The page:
Revisions to Missouri Mechanic’s Lien Statute Impact Residential Projects
On August 28, 2010, a new section of the Missouri Mechanic’s Lien Statute (Chapter 429 MO Rev. Stat.) will take effect. Section 429.016 applies only to “residential real property” on which structures are to be built or renovated with the intent of being used for residential purposes upon completion. Condominiums, townhouses and co-ops are included, regardless of the number of units. Mixed use or planned unit developments are excluded except for residential units located on separate identifiable parcels. The Statute imposes new requirements on owners, contractors and suppliers.
Any owner who contracts for improvements with the intent of selling residential real property must record a notice with the Recorder of Deeds at least 45 days before the intended date of sale. The owner must also post a copy of that notice on the property. The owner shall provide any contractor with a copy of the notice and the legal description of the property within five days after receipt of a written request. In turn, the contractor must provide a copy of that notice, within ten days after receiving a written request, to any person or entity with which it has contracted to perform work or provide materials for the improvement of the property.
Contractors or suppliers who wish to assert a mechanic’s lien against the property must record a notice of rights with the Recorder of Deeds in the county where the property is located not less than five days before the intended date of sale set forth in the owner’s notice. Claimants or potential claimants who are identified in any previously recorded notice of rights are exempt from this requirement. This notice supplants the requirement in Section 429.100 that sub-contractors or suppliers provide the owner with written notice at least ten days before filing a mechanic’s lien.
Just and True Account
For the first time, the Missouri legislature has defined the “just and true account” requirement contained in Section 429.080. However, this definition applies only to mechanic’s liens against residential real property.
Such claimants must file with the Clerk of the Circuit Court:
- A photocopy of the file-stamped notice of rights;
- The name and address of the person or entity with whom the claimant contracted;
- A copy of the contract, purchase order(s), proposal(s), and any agreed change orders or modifications;
- If there is no written agreement, a general description of the scope of work and the basis for payment;
- All invoices;
- An accurate statement of account explaining the amount claimed; and
- The last date the claimant performed work or provided materials or equipment to the project.
To the extent any error in the claimant’s notice of rights prejudices the owner, any lender, disbursing company, title company or subsequent buyer of the property, the claimant’s rights to assert a mechanic’s lien shall be forfeited.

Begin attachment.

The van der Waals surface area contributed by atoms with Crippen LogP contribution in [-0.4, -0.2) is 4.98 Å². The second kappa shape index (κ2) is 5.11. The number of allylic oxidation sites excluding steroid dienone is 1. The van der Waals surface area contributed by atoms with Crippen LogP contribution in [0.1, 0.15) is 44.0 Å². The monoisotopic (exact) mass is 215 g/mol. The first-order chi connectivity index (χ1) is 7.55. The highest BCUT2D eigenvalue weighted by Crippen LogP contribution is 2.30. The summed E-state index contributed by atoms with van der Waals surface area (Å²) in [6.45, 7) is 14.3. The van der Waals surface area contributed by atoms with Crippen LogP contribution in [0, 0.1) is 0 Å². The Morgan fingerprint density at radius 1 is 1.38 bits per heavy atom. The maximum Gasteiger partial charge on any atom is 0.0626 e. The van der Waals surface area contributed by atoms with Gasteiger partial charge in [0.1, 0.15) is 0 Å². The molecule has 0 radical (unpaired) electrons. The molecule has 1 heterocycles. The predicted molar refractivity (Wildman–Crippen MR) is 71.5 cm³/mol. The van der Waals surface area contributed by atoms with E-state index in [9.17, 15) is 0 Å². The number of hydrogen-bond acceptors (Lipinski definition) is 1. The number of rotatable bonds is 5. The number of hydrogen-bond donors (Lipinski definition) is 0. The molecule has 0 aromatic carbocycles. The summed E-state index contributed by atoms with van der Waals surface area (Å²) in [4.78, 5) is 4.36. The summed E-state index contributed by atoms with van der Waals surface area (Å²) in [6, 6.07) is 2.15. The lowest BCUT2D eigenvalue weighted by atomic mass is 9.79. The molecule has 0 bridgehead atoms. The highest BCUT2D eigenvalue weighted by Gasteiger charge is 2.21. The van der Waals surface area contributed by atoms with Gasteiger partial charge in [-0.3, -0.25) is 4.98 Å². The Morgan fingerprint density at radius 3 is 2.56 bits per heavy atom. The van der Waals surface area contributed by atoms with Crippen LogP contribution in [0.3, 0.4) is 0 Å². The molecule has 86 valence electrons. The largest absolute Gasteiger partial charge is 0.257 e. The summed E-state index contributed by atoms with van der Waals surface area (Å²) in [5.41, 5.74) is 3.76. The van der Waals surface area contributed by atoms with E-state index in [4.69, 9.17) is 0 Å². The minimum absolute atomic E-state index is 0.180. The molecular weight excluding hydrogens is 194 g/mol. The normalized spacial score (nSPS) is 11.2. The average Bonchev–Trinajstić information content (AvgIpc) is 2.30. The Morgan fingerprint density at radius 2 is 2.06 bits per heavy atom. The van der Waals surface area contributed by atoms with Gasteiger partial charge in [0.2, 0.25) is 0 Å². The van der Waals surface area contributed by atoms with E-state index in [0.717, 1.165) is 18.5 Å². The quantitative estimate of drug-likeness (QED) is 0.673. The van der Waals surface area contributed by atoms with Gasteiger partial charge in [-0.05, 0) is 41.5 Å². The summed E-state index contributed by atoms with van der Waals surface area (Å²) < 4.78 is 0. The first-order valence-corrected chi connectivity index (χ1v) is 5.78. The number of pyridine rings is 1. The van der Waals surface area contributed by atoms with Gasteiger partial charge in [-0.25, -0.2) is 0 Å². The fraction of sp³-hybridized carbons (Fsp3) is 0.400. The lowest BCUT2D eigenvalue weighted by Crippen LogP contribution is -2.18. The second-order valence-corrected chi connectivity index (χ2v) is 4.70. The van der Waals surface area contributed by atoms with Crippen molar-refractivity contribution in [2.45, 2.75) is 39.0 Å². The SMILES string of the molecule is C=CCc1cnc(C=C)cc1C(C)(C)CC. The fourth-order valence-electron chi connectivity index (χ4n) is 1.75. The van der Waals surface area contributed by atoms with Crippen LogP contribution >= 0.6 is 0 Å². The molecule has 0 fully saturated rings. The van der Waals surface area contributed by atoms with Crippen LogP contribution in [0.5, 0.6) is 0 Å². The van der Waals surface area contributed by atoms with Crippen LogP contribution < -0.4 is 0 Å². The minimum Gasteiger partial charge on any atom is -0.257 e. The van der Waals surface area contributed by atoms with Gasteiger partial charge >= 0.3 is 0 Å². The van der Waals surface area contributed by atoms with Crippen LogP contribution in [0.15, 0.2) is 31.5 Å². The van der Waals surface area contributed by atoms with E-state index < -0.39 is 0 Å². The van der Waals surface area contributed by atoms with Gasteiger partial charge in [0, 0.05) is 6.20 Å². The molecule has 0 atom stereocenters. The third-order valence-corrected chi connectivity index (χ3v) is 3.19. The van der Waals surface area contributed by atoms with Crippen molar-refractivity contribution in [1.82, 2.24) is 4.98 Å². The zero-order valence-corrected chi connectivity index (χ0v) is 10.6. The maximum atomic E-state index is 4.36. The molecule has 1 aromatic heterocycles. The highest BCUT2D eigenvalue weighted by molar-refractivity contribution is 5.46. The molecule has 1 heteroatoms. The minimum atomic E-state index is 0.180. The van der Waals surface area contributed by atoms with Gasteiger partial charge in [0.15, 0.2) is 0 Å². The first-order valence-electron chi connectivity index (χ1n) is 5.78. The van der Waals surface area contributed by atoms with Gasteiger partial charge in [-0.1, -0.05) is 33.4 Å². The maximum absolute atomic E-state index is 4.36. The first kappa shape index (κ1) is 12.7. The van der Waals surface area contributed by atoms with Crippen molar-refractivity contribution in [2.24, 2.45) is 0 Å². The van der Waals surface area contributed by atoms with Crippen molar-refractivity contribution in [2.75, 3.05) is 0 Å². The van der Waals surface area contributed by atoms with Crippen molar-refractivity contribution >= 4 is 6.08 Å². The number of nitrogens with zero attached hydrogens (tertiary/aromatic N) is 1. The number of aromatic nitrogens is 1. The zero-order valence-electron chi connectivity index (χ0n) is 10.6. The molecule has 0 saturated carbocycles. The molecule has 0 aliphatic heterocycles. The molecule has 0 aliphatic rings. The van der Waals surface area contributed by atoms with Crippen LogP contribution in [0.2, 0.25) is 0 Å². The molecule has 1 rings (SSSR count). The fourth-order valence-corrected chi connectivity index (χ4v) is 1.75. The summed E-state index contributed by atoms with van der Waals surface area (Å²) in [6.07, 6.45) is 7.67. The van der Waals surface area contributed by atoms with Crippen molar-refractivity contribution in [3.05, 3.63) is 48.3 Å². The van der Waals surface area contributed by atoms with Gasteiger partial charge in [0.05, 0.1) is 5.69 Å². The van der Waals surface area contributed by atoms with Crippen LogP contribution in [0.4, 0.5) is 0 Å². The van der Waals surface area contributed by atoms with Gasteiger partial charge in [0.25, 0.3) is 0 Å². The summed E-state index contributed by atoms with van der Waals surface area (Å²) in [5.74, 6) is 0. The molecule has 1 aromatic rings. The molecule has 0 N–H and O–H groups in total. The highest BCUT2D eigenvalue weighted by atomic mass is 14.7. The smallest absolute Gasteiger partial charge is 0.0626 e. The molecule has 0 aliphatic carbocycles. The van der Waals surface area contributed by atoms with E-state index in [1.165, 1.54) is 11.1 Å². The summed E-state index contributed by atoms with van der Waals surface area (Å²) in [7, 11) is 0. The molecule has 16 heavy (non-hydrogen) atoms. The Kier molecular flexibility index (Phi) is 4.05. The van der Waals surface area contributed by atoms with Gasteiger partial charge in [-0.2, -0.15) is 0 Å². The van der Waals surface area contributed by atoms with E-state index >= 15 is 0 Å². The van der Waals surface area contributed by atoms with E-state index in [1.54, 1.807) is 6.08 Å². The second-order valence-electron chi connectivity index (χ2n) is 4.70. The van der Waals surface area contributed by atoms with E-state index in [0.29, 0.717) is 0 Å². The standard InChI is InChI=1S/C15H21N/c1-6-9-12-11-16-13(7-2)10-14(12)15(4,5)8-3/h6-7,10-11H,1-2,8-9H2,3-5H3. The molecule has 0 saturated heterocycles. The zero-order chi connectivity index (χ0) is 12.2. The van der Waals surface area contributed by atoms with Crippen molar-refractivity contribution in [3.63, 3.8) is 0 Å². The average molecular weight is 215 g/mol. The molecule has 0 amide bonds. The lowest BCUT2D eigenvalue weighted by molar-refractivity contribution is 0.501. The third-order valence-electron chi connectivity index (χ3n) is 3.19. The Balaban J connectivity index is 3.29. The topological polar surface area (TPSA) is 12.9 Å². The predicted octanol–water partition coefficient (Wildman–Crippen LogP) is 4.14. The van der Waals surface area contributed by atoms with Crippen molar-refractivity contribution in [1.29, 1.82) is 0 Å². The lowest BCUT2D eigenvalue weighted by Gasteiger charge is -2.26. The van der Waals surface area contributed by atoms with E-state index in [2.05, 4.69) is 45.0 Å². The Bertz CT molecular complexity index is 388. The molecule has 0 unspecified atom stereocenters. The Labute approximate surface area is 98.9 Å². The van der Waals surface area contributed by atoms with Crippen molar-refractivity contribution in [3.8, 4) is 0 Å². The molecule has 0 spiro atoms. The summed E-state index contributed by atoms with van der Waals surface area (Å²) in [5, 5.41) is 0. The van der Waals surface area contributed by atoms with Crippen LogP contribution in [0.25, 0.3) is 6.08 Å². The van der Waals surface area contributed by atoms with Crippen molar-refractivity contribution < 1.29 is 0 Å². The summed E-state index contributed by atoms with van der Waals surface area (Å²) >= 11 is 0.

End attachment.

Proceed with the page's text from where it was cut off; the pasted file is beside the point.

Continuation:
Also for the first time, the Missouri legislature has provided a means for property owners to compel the release of a mechanic’s lien by posting in substitution cash, a letter of credit, or surety bond for at least 150% of the amount asserted in the mechanic’s lien.
The Statute also contains provisions governing partial and full waivers of mechanic’s lien rights. Interestingly, partial waivers are ineffective unless presented in exchange for payment of the full amount claimed. No waiver given for less than full payment shall be effective unless it is designated as an “unconditional final lien waiver” and presented on a form substantially similar to the form specified by the Statute. Such an unconditional, final waiver is an absolute waiver of all mechanic’s lien rights, including any rights which might otherwise arise from remedial or additional labor, services or material provided to the property.
Notwithstanding the foregoing, the Statute provides that a claimant executing an unconditional, final mechanic’s lien waiver for less than full consideration shall not be deemed to have waived or released any other claims, remedies or causes of action besides its mechanic’s lien rights. Thus, a claimant could conceivably recover from a property owner for additional contractual damages or equitable claims after delivering an unconditional, final mechanic’s lien waiver in exchange for less than full payment for the amount claimed by the contractor. Owner beware!
Any claimant who has been paid in full for the work performed must timely execute an unconditional, final mechanic’s lien waiver, in no event more than five days after receipt of a written request. A claimant who fails to do so shall be presumed liable for slander of title and related damages.
The content on this post does not constitute legal advice, may be geographically or time sensitive, and is for informational purposes only. Any opinions expressed in this post are the opinions of the individual author and may not reflect the opinions of the firm or any individual attorney. You should not act upon the information presented herein without seeking the advice of legal counsel. The choice of a lawyer is an important decision and should not be based solely upon advertisements. Past results afford no guarantee of future results. Every case is different and must be judged on its own merits.